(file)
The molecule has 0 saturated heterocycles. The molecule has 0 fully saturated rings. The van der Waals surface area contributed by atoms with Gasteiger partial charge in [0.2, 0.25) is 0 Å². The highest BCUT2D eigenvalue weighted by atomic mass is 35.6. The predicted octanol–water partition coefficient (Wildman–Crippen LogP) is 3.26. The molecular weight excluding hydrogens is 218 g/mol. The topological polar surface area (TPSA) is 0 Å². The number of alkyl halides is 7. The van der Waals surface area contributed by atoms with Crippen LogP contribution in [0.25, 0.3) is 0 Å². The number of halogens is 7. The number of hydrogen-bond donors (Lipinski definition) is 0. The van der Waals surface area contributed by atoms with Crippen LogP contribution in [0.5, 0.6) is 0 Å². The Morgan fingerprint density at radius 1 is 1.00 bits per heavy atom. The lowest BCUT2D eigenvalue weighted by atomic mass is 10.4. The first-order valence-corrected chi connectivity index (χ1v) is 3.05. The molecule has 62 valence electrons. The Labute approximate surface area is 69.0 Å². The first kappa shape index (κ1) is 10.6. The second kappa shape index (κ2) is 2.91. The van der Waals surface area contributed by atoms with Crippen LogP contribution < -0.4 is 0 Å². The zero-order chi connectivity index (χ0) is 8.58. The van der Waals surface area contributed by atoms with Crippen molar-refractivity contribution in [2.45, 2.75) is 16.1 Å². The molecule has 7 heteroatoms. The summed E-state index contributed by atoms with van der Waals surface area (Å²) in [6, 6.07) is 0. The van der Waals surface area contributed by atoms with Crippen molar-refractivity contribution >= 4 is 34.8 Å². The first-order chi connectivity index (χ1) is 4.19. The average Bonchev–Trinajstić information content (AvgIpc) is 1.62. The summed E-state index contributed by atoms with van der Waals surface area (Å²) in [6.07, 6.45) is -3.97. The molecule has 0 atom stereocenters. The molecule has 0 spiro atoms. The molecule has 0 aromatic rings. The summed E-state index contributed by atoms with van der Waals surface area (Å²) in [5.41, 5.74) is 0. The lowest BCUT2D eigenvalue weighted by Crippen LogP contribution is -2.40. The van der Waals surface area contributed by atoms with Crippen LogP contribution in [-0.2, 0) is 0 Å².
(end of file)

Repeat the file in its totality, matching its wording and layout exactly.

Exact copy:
The molecule has 0 saturated heterocycles. The molecule has 0 fully saturated rings. The van der Waals surface area contributed by atoms with Gasteiger partial charge in [0.2, 0.25) is 0 Å². The highest BCUT2D eigenvalue weighted by atomic mass is 35.6. The predicted octanol–water partition coefficient (Wildman–Crippen LogP) is 3.26. The molecular weight excluding hydrogens is 218 g/mol. The topological polar surface area (TPSA) is 0 Å². The number of alkyl halides is 7. The van der Waals surface area contributed by atoms with Crippen LogP contribution in [0.25, 0.3) is 0 Å². The number of halogens is 7. The number of hydrogen-bond donors (Lipinski definition) is 0. The van der Waals surface area contributed by atoms with Crippen LogP contribution in [0.5, 0.6) is 0 Å². The Morgan fingerprint density at radius 1 is 1.00 bits per heavy atom. The lowest BCUT2D eigenvalue weighted by atomic mass is 10.4. The first-order valence-corrected chi connectivity index (χ1v) is 3.05. The molecule has 62 valence electrons. The Labute approximate surface area is 69.0 Å². The first kappa shape index (κ1) is 10.6. The second kappa shape index (κ2) is 2.91. The van der Waals surface area contributed by atoms with Crippen LogP contribution < -0.4 is 0 Å². The zero-order chi connectivity index (χ0) is 8.58. The van der Waals surface area contributed by atoms with Crippen molar-refractivity contribution in [2.45, 2.75) is 16.1 Å². The molecule has 7 heteroatoms. The summed E-state index contributed by atoms with van der Waals surface area (Å²) in [6, 6.07) is 0. The van der Waals surface area contributed by atoms with Crippen molar-refractivity contribution >= 4 is 34.8 Å². The first-order chi connectivity index (χ1) is 4.19. The average Bonchev–Trinajstić information content (AvgIpc) is 1.62. The summed E-state index contributed by atoms with van der Waals surface area (Å²) in [6.07, 6.45) is -3.97. The molecule has 0 atom stereocenters. The molecule has 0 spiro atoms. The molecule has 0 aromatic rings. The summed E-state index contributed by atoms with van der Waals surface area (Å²) in [5.41, 5.74) is 0. The lowest BCUT2D eigenvalue weighted by Crippen LogP contribution is -2.40. The van der Waals surface area contributed by atoms with Crippen LogP contribution in [-0.2, 0) is 0 Å².